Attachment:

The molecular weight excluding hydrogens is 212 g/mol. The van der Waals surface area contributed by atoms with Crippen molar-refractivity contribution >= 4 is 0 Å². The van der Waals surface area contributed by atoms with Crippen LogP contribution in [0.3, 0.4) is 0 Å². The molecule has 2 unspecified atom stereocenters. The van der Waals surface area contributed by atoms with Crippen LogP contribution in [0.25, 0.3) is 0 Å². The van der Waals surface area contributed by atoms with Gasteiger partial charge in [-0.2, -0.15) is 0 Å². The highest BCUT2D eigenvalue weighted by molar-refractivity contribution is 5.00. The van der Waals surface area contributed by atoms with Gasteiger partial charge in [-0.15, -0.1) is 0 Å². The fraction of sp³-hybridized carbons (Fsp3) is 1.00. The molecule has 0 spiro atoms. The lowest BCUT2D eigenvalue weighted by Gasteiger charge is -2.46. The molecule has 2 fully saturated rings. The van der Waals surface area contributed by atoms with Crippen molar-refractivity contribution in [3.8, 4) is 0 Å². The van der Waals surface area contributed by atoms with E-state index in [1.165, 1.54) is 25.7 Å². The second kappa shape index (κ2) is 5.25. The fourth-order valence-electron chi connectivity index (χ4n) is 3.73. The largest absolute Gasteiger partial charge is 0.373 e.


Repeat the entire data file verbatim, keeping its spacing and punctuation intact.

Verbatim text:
The molecular weight excluding hydrogens is 212 g/mol. The van der Waals surface area contributed by atoms with Crippen molar-refractivity contribution >= 4 is 0 Å². The van der Waals surface area contributed by atoms with Crippen LogP contribution in [0.3, 0.4) is 0 Å². The molecule has 2 unspecified atom stereocenters. The van der Waals surface area contributed by atoms with Crippen LogP contribution in [0.25, 0.3) is 0 Å². The van der Waals surface area contributed by atoms with Gasteiger partial charge in [-0.2, -0.15) is 0 Å². The highest BCUT2D eigenvalue weighted by molar-refractivity contribution is 5.00. The van der Waals surface area contributed by atoms with Gasteiger partial charge in [-0.15, -0.1) is 0 Å². The fraction of sp³-hybridized carbons (Fsp3) is 1.00. The molecule has 0 spiro atoms. The lowest BCUT2D eigenvalue weighted by Gasteiger charge is -2.46. The molecule has 2 fully saturated rings. The van der Waals surface area contributed by atoms with Crippen molar-refractivity contribution in [3.8, 4) is 0 Å². The van der Waals surface area contributed by atoms with E-state index in [1.165, 1.54) is 25.7 Å². The second kappa shape index (κ2) is 5.25. The fourth-order valence-electron chi connectivity index (χ4n) is 3.73. The largest absolute Gasteiger partial charge is 0.373 e.